How market data can level up service line strategy: Insights from Syntellis

Prior to the COVID-19 pandemic, when healthcare organizations created service line strategies, they typically only revisited them on occasion to make incremental adjustments.

However, service line and strategic financial planning has now become much more dynamic and data driven. Many variables must be considered, ranging from the competitive landscape to consumer expectations, payment reform, the organization's current financial position, ability to execute on strategies and more.

During a Becker's Hospital Review webinar sponsored by Syntellis Performance Solutions, Megan Reeves, vice president, strategic partnerships and growth at Syntellis, moderated a discussion with three colleagues about best practices for creating new service line strategies and integrating data elements into them:

  • Michael Faulkenberry, director, professional services
  • Michael Sengbusch, senior vice president, product management
  • Jay Spence, vice president, strategic solutions

Five key takeaways were:

  1. The pace of decision-making is changing. Today, hospitals and health systems must make smart decisions much more quickly. "The margin for error is smaller than ever before and that's directly related to margin pressures. Healthcare organizations are trying to grow revenue in any way they can. There's a need for fast, demonstrable improvements. As a result, planning departments must connect with clinical, financial and operations teams in new ways," Mr. Faulkenberry said. 
  1. Data now plays a greater role in strategy and investment decisions. Planning teams must connect complex data inputs in meaningful ways and then communicate actionable insights simply to the organization. Aggregating internal and external data sources can be challenging. "The integration layer is very important, as is normalization of multiple data sources," Mr. Sengbusch said. "This allows teams to draw correlations and comparisons between disparate datasets. Other key considerations include data quality, accessibility and security."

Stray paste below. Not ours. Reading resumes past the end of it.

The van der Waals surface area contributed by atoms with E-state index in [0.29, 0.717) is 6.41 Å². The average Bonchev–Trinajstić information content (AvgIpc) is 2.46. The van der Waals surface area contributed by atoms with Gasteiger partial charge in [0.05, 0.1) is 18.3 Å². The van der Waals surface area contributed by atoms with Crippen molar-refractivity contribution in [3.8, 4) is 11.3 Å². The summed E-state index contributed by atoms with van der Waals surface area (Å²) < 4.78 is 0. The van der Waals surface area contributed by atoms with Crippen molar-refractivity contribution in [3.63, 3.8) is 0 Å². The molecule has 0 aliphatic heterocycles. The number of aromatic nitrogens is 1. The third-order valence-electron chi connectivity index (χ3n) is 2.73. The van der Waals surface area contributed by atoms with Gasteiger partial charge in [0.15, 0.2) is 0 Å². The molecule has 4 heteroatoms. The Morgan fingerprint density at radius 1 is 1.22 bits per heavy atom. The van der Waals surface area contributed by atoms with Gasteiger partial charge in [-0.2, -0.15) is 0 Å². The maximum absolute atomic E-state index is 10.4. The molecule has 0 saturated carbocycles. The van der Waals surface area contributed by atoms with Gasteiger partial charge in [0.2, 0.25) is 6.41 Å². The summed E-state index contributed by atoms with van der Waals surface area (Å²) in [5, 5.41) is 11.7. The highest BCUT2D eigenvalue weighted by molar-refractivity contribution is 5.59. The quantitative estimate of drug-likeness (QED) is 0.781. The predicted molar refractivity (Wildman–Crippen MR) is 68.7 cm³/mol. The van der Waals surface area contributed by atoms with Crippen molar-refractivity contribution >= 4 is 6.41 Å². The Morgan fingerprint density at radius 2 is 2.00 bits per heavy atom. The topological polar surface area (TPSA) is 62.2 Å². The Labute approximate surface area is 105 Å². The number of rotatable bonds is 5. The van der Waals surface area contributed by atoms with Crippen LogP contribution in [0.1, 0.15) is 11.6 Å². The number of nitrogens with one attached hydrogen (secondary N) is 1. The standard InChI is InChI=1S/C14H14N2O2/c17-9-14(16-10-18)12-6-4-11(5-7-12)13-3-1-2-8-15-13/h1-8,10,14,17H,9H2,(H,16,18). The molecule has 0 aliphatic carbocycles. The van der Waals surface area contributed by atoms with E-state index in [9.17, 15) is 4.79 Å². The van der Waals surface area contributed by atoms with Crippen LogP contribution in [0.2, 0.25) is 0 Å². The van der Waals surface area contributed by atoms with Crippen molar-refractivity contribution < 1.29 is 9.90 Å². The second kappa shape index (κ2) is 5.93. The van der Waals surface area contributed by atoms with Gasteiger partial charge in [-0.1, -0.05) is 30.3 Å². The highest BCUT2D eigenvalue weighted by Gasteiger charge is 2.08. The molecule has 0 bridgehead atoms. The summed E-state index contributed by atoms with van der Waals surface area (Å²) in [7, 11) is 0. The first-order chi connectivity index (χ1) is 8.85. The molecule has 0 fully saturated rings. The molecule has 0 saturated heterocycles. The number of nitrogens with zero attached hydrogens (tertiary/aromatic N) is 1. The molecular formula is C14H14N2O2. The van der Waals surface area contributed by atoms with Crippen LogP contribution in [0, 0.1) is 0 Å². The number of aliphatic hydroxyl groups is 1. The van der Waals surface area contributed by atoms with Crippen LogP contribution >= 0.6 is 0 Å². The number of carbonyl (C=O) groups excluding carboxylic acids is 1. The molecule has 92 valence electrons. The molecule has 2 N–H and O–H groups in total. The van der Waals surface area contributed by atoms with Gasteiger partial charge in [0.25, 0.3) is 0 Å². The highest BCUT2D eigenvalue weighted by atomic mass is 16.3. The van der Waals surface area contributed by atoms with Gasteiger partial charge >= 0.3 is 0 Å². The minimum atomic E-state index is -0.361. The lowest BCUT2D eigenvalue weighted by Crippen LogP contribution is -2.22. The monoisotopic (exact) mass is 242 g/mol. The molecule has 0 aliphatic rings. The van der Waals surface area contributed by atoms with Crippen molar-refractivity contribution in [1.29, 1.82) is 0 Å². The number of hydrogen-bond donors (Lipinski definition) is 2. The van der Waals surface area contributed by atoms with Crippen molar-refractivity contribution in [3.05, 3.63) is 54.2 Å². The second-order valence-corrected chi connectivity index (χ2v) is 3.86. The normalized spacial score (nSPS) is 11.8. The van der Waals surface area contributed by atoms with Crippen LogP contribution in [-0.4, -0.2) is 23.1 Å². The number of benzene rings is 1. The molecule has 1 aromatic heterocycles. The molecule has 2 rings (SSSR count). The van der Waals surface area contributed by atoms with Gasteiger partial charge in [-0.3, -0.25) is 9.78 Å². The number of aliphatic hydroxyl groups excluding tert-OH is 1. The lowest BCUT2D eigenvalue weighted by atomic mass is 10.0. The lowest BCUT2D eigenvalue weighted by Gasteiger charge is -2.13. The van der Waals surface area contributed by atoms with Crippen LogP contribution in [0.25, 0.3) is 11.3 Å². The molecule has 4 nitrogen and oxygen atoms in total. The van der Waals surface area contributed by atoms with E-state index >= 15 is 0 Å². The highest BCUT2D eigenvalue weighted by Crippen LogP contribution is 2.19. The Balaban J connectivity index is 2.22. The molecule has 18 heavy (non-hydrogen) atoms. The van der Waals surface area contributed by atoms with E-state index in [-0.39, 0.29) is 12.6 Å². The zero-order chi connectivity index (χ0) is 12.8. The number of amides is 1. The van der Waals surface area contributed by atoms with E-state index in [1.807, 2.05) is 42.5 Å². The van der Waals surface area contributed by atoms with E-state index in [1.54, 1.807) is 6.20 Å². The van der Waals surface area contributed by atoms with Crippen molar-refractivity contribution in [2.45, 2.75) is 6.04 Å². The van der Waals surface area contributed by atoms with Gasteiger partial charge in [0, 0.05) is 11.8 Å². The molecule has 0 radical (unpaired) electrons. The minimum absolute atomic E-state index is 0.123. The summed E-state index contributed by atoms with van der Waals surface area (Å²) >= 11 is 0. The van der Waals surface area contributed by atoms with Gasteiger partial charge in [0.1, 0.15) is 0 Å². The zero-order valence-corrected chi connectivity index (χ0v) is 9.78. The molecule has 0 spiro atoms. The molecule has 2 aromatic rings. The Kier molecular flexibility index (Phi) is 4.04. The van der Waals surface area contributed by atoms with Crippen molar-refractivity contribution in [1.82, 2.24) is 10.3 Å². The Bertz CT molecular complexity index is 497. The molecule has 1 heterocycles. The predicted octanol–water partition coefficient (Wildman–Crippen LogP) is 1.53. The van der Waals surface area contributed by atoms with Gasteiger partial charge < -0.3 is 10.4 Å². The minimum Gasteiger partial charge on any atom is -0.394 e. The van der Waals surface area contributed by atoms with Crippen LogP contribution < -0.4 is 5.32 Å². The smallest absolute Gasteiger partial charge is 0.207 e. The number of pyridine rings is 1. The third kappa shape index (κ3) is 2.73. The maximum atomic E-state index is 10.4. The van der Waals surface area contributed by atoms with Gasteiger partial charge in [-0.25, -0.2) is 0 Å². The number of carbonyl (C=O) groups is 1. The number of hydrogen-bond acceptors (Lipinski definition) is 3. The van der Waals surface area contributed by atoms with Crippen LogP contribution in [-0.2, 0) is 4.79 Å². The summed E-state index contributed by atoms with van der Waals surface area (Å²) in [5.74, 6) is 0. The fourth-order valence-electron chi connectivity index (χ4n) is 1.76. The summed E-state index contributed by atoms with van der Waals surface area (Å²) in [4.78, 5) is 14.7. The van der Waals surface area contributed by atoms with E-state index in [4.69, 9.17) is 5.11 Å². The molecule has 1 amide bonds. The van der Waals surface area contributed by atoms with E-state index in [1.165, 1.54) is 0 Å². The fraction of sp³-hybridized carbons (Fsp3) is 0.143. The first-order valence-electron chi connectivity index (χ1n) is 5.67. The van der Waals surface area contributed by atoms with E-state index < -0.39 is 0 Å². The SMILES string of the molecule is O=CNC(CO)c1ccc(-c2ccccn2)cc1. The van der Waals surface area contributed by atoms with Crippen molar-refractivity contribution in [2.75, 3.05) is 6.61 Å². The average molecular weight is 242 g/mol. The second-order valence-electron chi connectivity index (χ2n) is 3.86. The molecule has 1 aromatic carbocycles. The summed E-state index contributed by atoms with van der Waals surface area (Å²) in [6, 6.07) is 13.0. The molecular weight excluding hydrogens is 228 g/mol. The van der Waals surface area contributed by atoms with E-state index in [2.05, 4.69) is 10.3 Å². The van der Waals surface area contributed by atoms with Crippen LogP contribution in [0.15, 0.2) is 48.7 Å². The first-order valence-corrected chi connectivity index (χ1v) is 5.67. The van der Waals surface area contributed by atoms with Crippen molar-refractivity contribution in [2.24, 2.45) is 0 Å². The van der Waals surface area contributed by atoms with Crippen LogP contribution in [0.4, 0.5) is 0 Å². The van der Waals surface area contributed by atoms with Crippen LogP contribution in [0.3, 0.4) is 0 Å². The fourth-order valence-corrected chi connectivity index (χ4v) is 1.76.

1. To formulate a coherent service line strategy, organizations must benchmark current performance and identify growth opportunities. To assess the current state, organizations must look at cost of care analytics, reimbursement analytics, volume and margin trends, clinical quality, physician variation and patient satisfaction. These datasets can reveal strengths and weaknesses. "Market analysis, reimbursement analysis and expense analysis can help create a consistent view of an opportunity," Mr. Faulkenberry said.
  1. Planning teams at leading healthcare organizations view data analytics as a strategic asset. To elevate data analytics to that level, teams must work across multiple stakeholders. This makes it easier to implement formalized data governance structures across the enterprise. "From a planning perspective, external and market data are often viewed as new complements to internal data," Mr. Faulkenberry said. "How teams normalize and mesh them together can be easier said than done. A commitment to continuous improvement is essential."
  1. A commitment to data quality is a best practice on the finance side. Financial plans are only as good as their underlying assumptions. As a result, many finance teams are taking the lead and investing in new solutions to advance the quality of information. "Organizations that are high performing in the area of service line planning also tend to be high performing around service line management. They look at it from financial and qualitative perspectives, curating data and presenting it in ways that are consumable and actionable for stakeholders," Mr. Spence said.

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